[nSLUG] local ns e-govt and oss???

Bob Ashley ax386 at chebucto.ca
Thu Feb 17 20:30:43 AST 2005


Thanks for delivering this patient lesson, Miles! Great explanations.

Bob


Miles Thompson wrote:
> 
> That's the trouble with abbreviations. I've gotten so damned tired of 
> typing "very" - so it becomes "v."  <g>
> As for the other MSFT acronyms, what they stand for probably doesn't 
> matter in the context of this discussion, but here they are:
> 
>         DAO - Data Access Object - when introduced it replaced RDO 
> (Remote Data Object)
> 
>         ADO - Activex Data Object - was an improvement, I guess, on DAO 
> and was heralded as the latest and greatest technology. Of course it was 
> "objectified" even more than DAO, so one could not just simply call a 
> method, but had to keep instantiating an object and then calling  its 
> method, but not always, and even if you did some of the meanings changed 
> subtly. If I sound a bit grumpy about his, I am.

ha!

> ADO is slower than DAO, it is more flexible. It also requires the use of 
> a DSN, ( Data Source Name ) which makes it harder to distribute a 
> program, have it pick up the location of the database from it's .ini 
> file, and go run. Nope, creation of the DSN is a task done at operating 
> system  level.  Given that users don't usually run at a level which 
> enables them to create these, it's a potentially thorny issue.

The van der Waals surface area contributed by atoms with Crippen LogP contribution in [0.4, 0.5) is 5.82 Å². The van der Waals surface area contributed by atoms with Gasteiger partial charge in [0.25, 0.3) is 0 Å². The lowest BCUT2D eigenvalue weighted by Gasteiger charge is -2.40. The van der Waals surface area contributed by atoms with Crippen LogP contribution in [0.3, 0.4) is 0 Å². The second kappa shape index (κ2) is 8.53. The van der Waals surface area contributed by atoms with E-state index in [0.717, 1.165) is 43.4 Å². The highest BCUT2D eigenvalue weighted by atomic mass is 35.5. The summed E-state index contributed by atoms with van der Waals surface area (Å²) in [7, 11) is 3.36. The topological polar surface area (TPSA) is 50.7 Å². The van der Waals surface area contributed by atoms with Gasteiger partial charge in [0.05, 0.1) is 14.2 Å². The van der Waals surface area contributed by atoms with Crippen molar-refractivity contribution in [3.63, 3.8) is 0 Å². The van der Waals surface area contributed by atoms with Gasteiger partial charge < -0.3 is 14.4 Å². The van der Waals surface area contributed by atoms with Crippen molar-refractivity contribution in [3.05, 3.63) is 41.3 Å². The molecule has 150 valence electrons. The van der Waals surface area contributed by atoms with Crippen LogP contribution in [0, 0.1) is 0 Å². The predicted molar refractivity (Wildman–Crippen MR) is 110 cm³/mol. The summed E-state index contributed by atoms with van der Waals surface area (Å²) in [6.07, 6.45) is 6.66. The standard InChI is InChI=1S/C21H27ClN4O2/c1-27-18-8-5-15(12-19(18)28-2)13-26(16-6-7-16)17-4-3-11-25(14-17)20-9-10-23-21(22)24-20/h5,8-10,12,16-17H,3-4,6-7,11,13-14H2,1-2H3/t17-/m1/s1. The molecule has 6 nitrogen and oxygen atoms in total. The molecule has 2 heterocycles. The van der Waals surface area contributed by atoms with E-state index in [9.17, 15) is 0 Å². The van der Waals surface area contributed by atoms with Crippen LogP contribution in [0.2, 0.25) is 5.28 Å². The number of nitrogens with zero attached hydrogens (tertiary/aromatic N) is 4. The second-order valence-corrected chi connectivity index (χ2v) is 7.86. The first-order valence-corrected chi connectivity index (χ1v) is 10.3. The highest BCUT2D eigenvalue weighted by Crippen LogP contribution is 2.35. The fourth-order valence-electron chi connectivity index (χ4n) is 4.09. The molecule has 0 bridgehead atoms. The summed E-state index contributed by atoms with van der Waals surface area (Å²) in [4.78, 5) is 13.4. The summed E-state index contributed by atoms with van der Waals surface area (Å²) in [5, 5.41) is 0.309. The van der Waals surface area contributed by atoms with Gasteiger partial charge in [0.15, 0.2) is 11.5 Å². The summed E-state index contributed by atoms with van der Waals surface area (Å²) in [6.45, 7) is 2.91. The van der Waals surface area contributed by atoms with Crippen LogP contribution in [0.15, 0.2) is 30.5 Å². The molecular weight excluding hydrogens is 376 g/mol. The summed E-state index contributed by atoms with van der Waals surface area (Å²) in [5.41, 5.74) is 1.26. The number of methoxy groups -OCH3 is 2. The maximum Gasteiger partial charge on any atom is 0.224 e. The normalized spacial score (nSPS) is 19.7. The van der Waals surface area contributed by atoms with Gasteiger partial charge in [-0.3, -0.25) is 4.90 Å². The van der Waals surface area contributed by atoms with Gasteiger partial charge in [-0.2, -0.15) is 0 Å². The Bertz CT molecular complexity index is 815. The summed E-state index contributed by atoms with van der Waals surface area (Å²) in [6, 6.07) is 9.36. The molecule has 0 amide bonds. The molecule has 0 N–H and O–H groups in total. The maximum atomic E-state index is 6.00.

> 
> You don't need any more on MSFT's TLA's. The swamp only deepens, and 
> this IS a Linux list.
> 
> As for the VB --> VB.NET thing, don't get me started. They really made a 
> break, should not have called it VB.
> 
> Cheers - Miles
> 
> 
> At 03:05 PM 2/17/2005, you wrote:
> 
>> Some interesting angles I hadn't thought of. Thanks Miles.
>>
>>> <snip>They are looking, of course, at what would be a v. high cost of 
>>> switching everything over in a lump; any transition is likely to be 
>>> gradual, and that would be their greatest fear.
>>
>>
>> What's 'a v.'?
>>
>>> And of course there are legacy apps, written for the Windows 
>>> environment, which cannot be migrated. Of course MSFT helps with this 
>>> by periodically obsoleting whole chunks of its technology. Example? 
>>> It's not a smooth transition from Vb to VB.NET, and if one wants to 
>>> (or has to) move from DAO to ADO (let's rearrange the letters but 
>>> kill backwards compatibility) there massive code changes are required.
>>
>>
>> Okay, can you clue in the clueless on some of the cryptic 
>> abbreviations? Ha,ha!
> 
> <rest snipped>
> 
> 
> 
> 
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